Wednesday, May 13, 2009

Hat Trick

This ringing endorsement from the Nassau Herald speaks for itself:
While it's never advisable for a school board to be without an opposing viewpoint, which makes for spirited discussion, a body of like minds can still make the right decisions for the community it serves. Lawrence Board of Education incumbent Uri Kaufman and Abel Feldhamer, both parents of children in private schools, are the right choices for trustee seats in Tuesday's election.
Kaufman and Feldhamer will continue a policy of fiscal responsibility in a community that demands fair spending and slim tax levy, while offering programs and services for all students, in public and private schools. Feldhamer is officially running unopposed, though John Kinder of Inwood is running as a write-in candidate for the same seat. And though we applaud Barry Ringelheim, who is running against Kaufman, for always speaking up for public-school students, we question whether he has the temperament to serve on this school board. While we feel a public-school voice may be necessary on the board, Ringelheim should not be the one supplying it.
Another strong endorsement comes from the Jewish Star:
...much has changed in the district overall, and very much for the better, with all due credit going to the board members who have tamed the budget and simultaneously improved student performance. In that sense, the board itself has the opportunity to improve with age, if only its members would care to make the effort. A lot of good things are happening in the district and if the board did a better job of getting that message out — improving the lines of communication between themselves and their constituents — we are certain it would go a long way toward winning support from public school parents who still don’t know what to make of a board of mostly private school parents, or who have already made up their mind to the negative.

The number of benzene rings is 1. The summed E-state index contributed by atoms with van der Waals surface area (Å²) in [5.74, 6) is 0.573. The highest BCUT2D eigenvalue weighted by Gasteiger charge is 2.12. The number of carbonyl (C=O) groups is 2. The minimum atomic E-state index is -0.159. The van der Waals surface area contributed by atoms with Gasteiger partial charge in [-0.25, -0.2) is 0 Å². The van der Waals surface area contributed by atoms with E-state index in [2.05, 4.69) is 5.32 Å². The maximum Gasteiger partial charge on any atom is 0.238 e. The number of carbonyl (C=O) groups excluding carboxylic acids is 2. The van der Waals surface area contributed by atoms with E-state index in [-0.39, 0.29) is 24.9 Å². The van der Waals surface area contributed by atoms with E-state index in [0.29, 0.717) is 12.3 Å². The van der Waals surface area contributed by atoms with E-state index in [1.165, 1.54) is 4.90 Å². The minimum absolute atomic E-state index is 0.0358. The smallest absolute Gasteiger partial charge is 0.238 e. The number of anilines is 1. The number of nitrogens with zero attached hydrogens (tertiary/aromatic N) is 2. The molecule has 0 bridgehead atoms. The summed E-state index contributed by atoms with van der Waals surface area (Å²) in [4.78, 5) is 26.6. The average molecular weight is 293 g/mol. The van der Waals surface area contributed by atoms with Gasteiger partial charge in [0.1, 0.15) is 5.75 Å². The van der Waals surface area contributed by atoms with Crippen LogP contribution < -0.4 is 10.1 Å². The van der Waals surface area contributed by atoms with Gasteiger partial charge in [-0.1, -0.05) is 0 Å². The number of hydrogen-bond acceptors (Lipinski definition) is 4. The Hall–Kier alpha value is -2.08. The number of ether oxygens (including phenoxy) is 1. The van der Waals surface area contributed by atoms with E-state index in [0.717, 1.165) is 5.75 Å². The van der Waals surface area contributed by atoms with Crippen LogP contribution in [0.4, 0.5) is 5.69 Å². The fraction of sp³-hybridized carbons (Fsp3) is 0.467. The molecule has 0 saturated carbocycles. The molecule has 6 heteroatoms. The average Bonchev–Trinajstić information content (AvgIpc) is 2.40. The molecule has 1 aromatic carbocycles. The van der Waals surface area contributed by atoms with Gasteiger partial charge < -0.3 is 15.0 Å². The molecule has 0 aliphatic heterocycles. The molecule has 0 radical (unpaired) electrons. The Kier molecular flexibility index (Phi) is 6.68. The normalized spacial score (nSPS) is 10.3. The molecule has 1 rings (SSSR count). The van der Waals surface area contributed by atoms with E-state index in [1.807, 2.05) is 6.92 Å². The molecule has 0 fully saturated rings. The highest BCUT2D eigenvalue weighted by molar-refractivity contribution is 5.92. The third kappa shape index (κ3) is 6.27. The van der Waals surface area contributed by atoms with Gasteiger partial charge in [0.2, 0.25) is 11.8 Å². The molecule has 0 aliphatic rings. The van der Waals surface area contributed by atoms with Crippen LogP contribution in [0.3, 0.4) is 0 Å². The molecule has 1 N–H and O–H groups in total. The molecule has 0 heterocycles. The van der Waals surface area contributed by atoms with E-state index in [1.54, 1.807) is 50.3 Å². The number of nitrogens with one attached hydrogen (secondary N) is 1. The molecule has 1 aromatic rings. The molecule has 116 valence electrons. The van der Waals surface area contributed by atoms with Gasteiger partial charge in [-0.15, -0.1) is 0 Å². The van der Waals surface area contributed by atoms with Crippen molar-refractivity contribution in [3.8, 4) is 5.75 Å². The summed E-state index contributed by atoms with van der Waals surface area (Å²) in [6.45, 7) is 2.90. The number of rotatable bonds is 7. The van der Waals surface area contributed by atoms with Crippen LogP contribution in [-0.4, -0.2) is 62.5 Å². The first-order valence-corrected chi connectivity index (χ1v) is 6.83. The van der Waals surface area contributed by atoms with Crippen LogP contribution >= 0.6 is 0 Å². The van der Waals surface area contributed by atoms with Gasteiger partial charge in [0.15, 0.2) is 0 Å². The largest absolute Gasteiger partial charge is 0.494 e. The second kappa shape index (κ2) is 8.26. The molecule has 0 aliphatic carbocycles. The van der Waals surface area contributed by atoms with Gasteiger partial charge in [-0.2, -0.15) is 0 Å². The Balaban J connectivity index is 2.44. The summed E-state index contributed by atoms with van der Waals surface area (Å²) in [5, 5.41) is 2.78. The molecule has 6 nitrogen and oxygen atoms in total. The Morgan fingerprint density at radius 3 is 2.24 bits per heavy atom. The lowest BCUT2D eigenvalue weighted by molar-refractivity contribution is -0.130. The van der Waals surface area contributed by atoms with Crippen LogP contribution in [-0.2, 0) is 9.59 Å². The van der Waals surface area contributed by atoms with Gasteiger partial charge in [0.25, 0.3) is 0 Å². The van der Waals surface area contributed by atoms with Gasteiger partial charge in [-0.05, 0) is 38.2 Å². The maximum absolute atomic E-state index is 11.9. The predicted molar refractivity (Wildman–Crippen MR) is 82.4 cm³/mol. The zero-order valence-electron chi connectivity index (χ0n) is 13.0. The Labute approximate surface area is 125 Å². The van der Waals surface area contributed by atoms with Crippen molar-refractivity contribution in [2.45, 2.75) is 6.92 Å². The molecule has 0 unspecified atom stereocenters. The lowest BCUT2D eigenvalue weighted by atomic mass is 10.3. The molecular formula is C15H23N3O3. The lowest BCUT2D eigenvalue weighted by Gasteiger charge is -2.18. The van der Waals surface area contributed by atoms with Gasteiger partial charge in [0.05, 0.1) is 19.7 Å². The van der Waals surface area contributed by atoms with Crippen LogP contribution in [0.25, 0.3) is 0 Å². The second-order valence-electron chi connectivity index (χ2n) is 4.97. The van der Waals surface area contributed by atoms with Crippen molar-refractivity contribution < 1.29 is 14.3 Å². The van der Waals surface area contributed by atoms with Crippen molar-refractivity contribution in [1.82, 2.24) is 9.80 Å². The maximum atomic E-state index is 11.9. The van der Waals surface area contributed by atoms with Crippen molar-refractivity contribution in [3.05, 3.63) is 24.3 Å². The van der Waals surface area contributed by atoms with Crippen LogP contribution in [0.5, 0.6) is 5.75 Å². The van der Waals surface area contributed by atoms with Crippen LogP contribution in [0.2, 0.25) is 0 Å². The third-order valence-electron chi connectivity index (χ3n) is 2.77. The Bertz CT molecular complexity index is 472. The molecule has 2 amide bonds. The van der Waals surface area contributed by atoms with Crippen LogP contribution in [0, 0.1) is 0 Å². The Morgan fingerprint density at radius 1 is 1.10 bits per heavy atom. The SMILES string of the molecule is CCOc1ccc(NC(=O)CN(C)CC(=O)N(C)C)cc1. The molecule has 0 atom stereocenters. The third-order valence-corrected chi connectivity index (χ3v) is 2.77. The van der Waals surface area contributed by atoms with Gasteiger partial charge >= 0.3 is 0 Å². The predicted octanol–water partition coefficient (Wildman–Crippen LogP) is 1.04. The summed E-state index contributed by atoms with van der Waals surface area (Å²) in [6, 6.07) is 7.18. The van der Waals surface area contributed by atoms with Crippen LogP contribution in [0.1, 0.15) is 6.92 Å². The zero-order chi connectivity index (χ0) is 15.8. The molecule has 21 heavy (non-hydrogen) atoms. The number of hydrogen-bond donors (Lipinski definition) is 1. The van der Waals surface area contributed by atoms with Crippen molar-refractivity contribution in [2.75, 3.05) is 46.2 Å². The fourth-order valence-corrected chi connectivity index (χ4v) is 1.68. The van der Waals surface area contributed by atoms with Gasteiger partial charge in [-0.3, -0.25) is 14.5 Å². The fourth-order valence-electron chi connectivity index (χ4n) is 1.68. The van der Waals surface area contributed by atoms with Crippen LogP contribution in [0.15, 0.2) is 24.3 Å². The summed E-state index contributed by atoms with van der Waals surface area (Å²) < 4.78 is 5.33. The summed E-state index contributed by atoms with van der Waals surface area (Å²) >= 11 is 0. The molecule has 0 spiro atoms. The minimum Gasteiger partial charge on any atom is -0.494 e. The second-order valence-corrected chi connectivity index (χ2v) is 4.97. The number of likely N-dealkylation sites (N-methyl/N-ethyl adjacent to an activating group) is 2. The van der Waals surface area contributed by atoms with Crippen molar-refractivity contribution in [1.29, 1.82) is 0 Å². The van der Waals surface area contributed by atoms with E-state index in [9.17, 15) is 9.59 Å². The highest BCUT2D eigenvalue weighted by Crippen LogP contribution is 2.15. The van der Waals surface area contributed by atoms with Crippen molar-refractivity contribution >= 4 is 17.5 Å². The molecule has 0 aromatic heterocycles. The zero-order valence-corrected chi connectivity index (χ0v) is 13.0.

The thought has occurred to us that were a public school parent to run for the board who was a proven moderate, with a track record that proved he or she could interact respectfully and fruitfully with private school and public school parents alike — on the board and in the community — that would be someone we would want to endorse. That has not happened this year.

In District 15 Michael Hatten has decided to not run for re-election. We thank him for his distinguished service and endorse Abel Feldhamer of Cedarhurst to succeed him.

Feldhamer has already offered a number of years of service to the community behind the scenes, quietly directing several successful election campaigns. He would be a valuable addition to the board and we urge Dist. 15 voters to support him.

Uri Kaufman is running for re-election and he has our support, as well.

Kaufman’s challenger, Barry Ringelheim of Atlantic Beach, has distinguished himself in what we would consider to be the worst possible way. His oftentimes factually inaccurate, usually hateful public statements about public school politics, the board and private school families, in print and in person, reveal him to be a definitively poor choice, at best, for any sort of public office in our community.
Finally, the Five Towns Jewish Times gets behind the same candidates: